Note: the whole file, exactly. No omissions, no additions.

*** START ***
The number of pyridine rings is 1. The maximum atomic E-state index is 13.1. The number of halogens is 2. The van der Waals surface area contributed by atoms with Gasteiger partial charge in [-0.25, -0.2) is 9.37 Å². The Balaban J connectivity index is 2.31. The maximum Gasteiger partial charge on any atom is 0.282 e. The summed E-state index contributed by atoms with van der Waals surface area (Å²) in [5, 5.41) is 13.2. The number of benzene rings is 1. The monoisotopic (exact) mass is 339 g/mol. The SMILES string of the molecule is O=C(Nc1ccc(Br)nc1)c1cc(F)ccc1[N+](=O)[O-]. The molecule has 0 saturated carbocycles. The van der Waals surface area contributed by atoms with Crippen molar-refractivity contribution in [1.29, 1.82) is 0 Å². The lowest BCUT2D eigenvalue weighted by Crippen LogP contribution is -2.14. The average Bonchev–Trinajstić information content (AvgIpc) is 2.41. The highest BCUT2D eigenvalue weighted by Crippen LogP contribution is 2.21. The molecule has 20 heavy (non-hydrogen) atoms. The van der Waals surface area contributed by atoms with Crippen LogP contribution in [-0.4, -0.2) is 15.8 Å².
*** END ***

The number of pyridine rings is 1. The maximum atomic E-state index is 13.1. The number of halogens is 2. The van der Waals surface area contributed by atoms with Gasteiger partial charge in [-0.25, -0.2) is 9.37 Å². The Balaban J connectivity index is 2.31. The maximum Gasteiger partial charge on any atom is 0.282 e. The summed E-state index contributed by atoms with van der Waals surface area (Å²) in [5, 5.41) is 13.2. The number of benzene rings is 1. The monoisotopic (exact) mass is 339 g/mol. The SMILES string of the molecule is O=C(Nc1ccc(Br)nc1)c1cc(F)ccc1[N+](=O)[O-]. The molecule has 0 saturated carbocycles. The van der Waals surface area contributed by atoms with Crippen molar-refractivity contribution in [1.29, 1.82) is 0 Å². The lowest BCUT2D eigenvalue weighted by Crippen LogP contribution is -2.14. The average Bonchev–Trinajstić information content (AvgIpc) is 2.41. The highest BCUT2D eigenvalue weighted by Crippen LogP contribution is 2.21. The molecule has 20 heavy (non-hydrogen) atoms. The van der Waals surface area contributed by atoms with Crippen LogP contribution in [-0.4, -0.2) is 15.8 Å².